‘Clear and impartial’ fire safety guide from RICS
Fire safety has been at the top of the property agenda since the Grenfell Tower fire in 2017, with the emphasis very much on high rise blocks. But awareness of the precautions to take and what to do in the event of a fire is knowledge that’s vital for all landlords, tenants and owner-occupiers, whatever type of building they own or live in.
To help explain all the fire safety obligations and responsibilities involved in owning or occupying residential property, the RICS has produced a new, easy-to-follow guide that covers houses, apartments, flats and maisonettes. The 'clear and impartial' guide is aimed at both landlords and the general public. It has been written by a team of experts with daily experience of fire safety design and regulation and aims to help property owners and tenants fully understand the type of fire risks they may face. The guide also lists ways to minimise and manage fire safety measures.
RICS highlights the responsibilities of both occupiers and landlords. It's guidance contains specific advice for owner-occupied properties on fire detection, extinguishing and accessibility and special needs assistance. And for rented or shared accommodation, landlord obligations with appliance, furniture and alarm compliance are included, to identify exactly where responsibility lies in these properties. The new publication also contains guidance for multi-occupancy buildings with a 'stay-put' policy – which will vary depending on the building.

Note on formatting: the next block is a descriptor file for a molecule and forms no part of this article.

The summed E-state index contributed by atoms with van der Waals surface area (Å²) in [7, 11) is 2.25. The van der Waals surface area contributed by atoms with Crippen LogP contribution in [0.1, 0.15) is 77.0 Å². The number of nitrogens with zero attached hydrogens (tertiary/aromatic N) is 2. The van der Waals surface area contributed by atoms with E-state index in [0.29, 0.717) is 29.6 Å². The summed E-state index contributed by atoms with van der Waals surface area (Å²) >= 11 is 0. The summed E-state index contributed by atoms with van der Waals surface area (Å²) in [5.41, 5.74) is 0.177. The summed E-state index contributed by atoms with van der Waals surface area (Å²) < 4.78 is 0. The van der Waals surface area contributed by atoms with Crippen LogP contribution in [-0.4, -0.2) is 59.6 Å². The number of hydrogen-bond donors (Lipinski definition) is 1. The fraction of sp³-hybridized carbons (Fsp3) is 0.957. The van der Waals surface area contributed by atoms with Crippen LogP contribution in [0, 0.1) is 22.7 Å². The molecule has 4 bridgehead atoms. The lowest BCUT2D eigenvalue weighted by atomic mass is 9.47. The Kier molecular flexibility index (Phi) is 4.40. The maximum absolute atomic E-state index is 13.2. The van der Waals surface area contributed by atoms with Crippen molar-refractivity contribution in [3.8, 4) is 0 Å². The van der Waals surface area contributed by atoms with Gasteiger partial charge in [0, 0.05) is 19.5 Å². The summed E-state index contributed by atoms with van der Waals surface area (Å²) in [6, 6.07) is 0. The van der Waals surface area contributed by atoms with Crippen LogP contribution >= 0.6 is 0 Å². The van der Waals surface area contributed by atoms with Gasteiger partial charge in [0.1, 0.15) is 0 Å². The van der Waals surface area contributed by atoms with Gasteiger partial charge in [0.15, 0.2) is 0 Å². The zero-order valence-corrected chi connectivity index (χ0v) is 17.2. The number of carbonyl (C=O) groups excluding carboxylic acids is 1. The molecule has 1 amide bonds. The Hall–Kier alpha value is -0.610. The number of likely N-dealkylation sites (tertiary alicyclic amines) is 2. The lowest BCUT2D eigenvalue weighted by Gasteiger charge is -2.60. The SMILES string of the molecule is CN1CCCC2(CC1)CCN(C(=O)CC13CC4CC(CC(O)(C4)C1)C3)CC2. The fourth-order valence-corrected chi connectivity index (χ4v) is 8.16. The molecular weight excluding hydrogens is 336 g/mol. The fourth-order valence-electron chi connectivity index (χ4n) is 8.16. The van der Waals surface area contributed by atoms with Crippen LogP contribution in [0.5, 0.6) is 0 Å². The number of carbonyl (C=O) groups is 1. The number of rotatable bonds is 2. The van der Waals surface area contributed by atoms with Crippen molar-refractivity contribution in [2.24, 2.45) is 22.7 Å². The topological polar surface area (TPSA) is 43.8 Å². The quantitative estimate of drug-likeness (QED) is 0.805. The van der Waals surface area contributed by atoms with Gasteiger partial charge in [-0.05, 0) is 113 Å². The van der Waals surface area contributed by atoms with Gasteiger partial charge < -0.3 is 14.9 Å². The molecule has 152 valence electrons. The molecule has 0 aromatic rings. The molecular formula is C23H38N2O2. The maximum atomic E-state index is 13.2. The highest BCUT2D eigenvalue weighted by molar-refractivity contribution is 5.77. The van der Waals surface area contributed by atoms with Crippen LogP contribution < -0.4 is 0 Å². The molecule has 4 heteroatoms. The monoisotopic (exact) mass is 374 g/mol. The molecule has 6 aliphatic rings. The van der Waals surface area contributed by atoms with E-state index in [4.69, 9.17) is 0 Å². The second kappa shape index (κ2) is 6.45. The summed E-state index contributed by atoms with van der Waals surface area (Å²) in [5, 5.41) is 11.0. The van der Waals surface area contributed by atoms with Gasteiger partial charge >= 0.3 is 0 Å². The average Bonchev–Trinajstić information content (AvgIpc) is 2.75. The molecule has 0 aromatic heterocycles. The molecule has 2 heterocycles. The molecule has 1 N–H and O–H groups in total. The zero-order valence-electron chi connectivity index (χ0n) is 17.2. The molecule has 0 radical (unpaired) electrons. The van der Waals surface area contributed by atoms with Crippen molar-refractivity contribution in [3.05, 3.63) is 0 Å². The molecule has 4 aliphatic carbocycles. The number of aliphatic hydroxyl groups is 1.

If a fire does break out in your home, it is vital to act quickly. One of the most fundamental fire precautions to take is to plan and memorise escape routes no matter where you are. The RICS offers tips and guidance on what to do and also provides safety pointers for smokers to follow, including e-cigarette and vaping advice. There are also a range of safety measures included to help prevent fires caused by candles, electricity, circuit overloads and furniture.
Our advice chimes exactly with the RICS guidance: both landlords and occupants should familiarise themselves with the relevant regulations and know where the responsibility lies when it comes to fire safety. That knowledge could save a life.
Author : Maryanne Bowring
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